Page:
"Libertarian populism" = Ayn Rand in disguise

All the re-brands and disguises in the world cannot obscure what this "new" ideology is really about

Published July 30, 2013 7:22PM (EDT)

Rand Paul, Ted Cruz                                 (AP/Timothy D. Easley/Reuters/Jonathan Ernst)
Rand Paul, Ted Cruz (AP/Timothy D. Easley/Reuters/Jonathan Ernst)

Question: What is a libertarian populist? Answer: A libertarian in disguise.

That is my conclusion, after perusing much of the recent discussion of whether a new “libertarian populism” (or “populist libertarianism”) could prove to be a winning formula for the exhausted and discredited American right.

At first glance, creating a common ideology to unite the libertarian and populist wings of today’s right must be an appealing idea for GOP strategists. But to succeed, both parents would have to contribute to the genetic makeup of the libertarian populist baby. The leading advocates of libertarian populism, however, look very much like run-of-the-mill libertarians to me.

Ben Domenech, for example, tries to define libertarian populism by arguing that it takes “a few of its aims from the Rand Paul approach – a balanced budget amendment, flatter and simpler taxes, and more – but there is also a stronger focus on issues which cut across party lines, including reform of higher education, prison and justice systems, civil liberty protections, and an assault on D.C. cronyism from green energy to Big Banks.” But all of this is standard-issue libertarianism, including libertarian critiques of “prison and justice systems” and “civil liberty protections.” Nothing new here, folks, move along.

What Domenech and others mean by “populist” appears to be “popular.” They want a popular libertarianism, a libertarianism that majorities of Americans might vote for, not a movement that has anything to do with actual historic populism in the United States, which has generally been, to coin a phrase, illibertarian.

Consider the 1892 platform of the original populists, the People’s Party:

The conditions which surround us best justify our cooperation; we meet in the midst of a nation brought to the verge of moral, political, and material ruin. Corruption dominates the ballot-box, the Legislatures, the Congress, and touches even the ermine of the bench.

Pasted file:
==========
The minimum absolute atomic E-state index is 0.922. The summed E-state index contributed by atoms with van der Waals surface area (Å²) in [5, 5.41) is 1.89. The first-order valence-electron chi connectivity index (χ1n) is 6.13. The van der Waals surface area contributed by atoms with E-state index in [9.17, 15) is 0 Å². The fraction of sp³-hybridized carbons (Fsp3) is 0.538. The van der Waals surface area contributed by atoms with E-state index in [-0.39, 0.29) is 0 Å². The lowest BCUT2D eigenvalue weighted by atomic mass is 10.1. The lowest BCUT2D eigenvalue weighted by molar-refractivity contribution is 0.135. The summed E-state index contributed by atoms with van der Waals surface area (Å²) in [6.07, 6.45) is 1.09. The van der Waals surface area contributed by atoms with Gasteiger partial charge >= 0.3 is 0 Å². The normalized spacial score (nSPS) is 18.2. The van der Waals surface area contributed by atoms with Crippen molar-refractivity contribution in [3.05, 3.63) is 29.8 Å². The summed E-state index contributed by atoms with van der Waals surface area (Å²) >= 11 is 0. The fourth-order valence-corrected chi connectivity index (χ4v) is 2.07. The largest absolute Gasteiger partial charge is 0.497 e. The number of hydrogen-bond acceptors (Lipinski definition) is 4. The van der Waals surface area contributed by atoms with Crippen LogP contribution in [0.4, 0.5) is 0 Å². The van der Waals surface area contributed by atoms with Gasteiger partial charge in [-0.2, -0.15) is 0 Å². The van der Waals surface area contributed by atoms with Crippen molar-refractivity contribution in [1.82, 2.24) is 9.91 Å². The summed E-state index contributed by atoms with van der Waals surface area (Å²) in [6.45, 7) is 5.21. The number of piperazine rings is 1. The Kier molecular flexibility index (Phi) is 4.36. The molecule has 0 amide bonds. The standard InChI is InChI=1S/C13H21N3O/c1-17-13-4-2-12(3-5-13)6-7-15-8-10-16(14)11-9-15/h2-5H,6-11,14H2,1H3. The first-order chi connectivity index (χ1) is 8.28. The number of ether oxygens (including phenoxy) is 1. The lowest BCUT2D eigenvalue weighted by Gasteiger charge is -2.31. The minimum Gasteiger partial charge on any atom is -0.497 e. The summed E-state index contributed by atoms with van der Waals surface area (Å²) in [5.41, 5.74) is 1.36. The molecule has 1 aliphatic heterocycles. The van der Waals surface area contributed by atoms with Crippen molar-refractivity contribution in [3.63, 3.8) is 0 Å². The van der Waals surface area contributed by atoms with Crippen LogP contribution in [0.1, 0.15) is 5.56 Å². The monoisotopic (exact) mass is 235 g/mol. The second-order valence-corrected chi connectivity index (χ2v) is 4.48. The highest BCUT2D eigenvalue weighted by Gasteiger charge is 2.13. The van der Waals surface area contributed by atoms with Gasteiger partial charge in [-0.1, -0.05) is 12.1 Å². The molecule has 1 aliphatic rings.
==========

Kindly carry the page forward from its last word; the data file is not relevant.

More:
The people are demoralized; most of the States have been compelled to isolate the voters at the polling places to prevent universal intimidation and bribery. The newspapers are largely subsidized or muzzled, public opinion silenced, business prostrated, homes covered with mortgages, labor impoverished, and the land concentrating in the hands of capitalists. The urban workmen are denied the right to organize for self-protection, imported pauperized labor beats down their wages, a hireling standing army, unrecognized by our laws, is established to shoot them down, and they are rapidly degenerating into European conditions. The fruits of the toil of millions are badly stolen to build up colossal fortunes for a few, unprecedented in the history of mankind; and the possessors of these, in turn, despise the Republic and endanger liberty. From the same prolific womb of governmental injustice we breed the two great classes—tramps and millionaires.

Here is Domenech one hundred and twenty-one years later, in 2013, quoting Robert Tracinski:

It reminds me of an odd challenge from Michael Lind at Salon, who argues that libertarianism is not a credible political philosophy because we can't name any countries that have adopted it. It is a challenge that is not quite honest (Lind rejects on ad hoc grounds a number of examples of countries with much smaller governments) and also astonishingly ignorant of history. The libertarian utopia, or the closest we've come to it, is America itself, up to about 100 years ago. It was a country with no income tax and no central bank. (It was on the gold standard, for crying out loud. You can't get more libertarian than that.) It had few economic regulations and was still in the Lochner era, when such regulations were routinely struck down by the Supreme Court. There was no federal welfare state, no Social Security, no Medicare.

The United States of the late nineteenth century, which according to Domenech was “[t]he libertarian utopia, or the closest we’ve come to it,” was considered a dystopian nightmare by the original populists at the time—“a nation brought to the verge of moral, political, and material ruin.”

If they really are inspired by the American populist legacy, and are not just opportunists trying to rebrand libertarian ideology, then self-described libertarian populists should be able to point to at least to some elements of the populism of a hundred years ago that still inspire them.